Health systems around the world are still struggling to recover from the Covid lockdowns.
“British ‘single-payer” health care program is cratering,” Bob Moffit of The Heritage Foundation writes in the Washington Examiner. “According to the BBC, there are 7.2 British citizens awaiting medical care, or almost 11% of the population.
“People suffering a heart attack face an average wait of 90 minutes for an ambulance, with some waiting up to two and a half hours,” The Telegraph reports. And after that, they may wait 12 hours or more on a gurney in the emergency department before receiving care.
The Economist investigates “Why health-care services are in chaos everywhere.” After postponing care for almost anything but Covid during the lockdowns, hospitals are now overwhelmed. “[H]ealth-care systems in much of the rich world are closer to collapse than at any point since the disease started to spread,” it warns.
This is a crisis. And it extends to our northern neighbor.
Sally Pipes of the Pacific Research Institute writes of her native land that “Waits are interminable”—half a year or more between referral from a GP to treatment from a specialist, according to the Fraser Institute, a Vancouver think tank. Doctors and nurses say they are burned out and underpaid, and many are planning to quit, exacerbating the shortage.
And in the U.S., demoralization among medical professionals is becoming an acute problem. Physicians who have gone from private practice to contractors to employees now face what they say are impossible demands from their overseers.
Dr. Harry Severance writes for MedPage Today there are “accelerating feelings of frustration, burnout, and dissatisfaction” among physicians.
One doctor reported his “clinic administrator upped the cap on the number of allowable clinical patient evaluations, first from 4 to 5 per hour and more recently, up to 6 per hour.” Further, administrators expect the majority of interactions to be billed as a “level 3” or higher—patient visits that can take half an hour or more. (You do the math.)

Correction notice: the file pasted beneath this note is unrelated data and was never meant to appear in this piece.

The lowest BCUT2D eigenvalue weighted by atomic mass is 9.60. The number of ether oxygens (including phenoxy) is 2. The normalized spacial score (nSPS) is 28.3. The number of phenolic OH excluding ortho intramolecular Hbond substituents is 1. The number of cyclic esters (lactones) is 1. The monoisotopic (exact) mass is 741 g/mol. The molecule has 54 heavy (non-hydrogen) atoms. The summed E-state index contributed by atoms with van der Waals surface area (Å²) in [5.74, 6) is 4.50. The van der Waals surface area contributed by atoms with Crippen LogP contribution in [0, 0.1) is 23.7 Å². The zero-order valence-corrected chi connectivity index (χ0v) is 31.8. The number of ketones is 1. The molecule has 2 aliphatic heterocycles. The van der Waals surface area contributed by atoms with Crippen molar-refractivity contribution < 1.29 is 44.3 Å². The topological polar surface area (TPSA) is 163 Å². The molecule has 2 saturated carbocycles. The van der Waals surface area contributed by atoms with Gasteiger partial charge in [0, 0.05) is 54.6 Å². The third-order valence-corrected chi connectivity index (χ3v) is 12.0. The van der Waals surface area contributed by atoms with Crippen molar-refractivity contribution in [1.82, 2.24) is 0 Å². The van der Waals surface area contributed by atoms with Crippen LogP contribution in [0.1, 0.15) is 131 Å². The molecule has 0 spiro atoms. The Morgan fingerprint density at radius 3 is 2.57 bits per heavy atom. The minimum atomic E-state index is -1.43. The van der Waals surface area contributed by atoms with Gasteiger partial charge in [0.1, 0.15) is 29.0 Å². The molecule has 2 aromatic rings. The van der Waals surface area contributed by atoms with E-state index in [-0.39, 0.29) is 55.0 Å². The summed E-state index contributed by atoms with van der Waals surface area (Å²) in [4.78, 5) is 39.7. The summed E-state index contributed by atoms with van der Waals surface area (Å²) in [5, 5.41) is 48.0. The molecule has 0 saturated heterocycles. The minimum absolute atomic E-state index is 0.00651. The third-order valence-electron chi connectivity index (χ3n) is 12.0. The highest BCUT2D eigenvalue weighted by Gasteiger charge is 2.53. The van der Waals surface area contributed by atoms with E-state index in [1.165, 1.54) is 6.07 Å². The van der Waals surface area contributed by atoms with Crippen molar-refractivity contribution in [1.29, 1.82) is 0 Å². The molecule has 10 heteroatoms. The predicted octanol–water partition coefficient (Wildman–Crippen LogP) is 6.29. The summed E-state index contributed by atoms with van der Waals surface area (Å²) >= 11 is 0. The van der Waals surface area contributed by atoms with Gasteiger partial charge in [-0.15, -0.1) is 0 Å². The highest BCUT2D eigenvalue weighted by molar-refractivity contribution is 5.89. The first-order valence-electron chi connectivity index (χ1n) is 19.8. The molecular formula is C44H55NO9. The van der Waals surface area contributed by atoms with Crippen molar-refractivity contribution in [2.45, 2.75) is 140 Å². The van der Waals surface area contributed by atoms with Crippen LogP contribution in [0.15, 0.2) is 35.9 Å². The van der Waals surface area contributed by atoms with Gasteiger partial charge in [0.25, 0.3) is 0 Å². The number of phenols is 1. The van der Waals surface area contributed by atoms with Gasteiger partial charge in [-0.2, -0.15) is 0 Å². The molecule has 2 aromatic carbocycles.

In addition, doctors must take calls “in real time” from patients who have seen their lab test results online and want to speak with a physician immediately to explain and discuss. Doctors who don’t drop everything and take the calls are dinged.
But it’s not all bleak. Canada is turning to private sector options to help reduce the queue of some 200,000 patients waiting for treatment, Sally Pipes writes. Ontario is turning to “private healthcare facilities” (horrors!) to provide cataract surgeries and fund diagnostics and gynecological and other surgeries.
I write today about all of this because Sen. Bernie Sanders is bringing on a brigade of experienced staffers to help him prepare for another major push for Medicare for All now that he chairs the powerful Health, Education, Labor, and Pensions Committee.
When I testified before Sen. Sanders’ Budget Committee last year in a similar hearing, the Democrats recounted endless failures of the U.S. health care system and the glories of socialized medicine. With Medicare for All, the Left insists nurses and doctors would spend almost all their time on patient care, not forms and paperwork. Administrative costs would virtually vanish by shutting down insurance companies and other private players. Health costs would plummet while life expectancy would dramatically increase as everyone has access to all the care they need any time.
Will any witnesses testify before Sen. Sanders this year about the serious problems in countries with even more centralized control over their health sectors?
Doug Badger and Bob Moffit’s excellent paper, which I discussed in last week’s newsletter, shows the calamities that resulted from the U.S. government’s response to the Covid epidemic. Why would they do any better tomorrow than they did with Covid and any better than other countries, such as England and Canada, that have even more experience in running health systems?
More government spending is not solving the problem in the U.S. Paragon Health’s Brian Blase and Paul Winfree report in Newsweek that in the U.S., “The federal government now spends more than $1.5 trillion annually on federal health programs, up from $825 billion 10 years ago.”
The more government is involved, the less the private sector can innovate and compete to serve patients better. This is even dawning on Canada, which in desperation is turning to private clinics.
The health care crisis will not be solved by sloganeering or wishful thinking. American ingenuity can provide 21stcentury solutions with our technology, creativity, innovation, and determination—if only we will unleash its potential.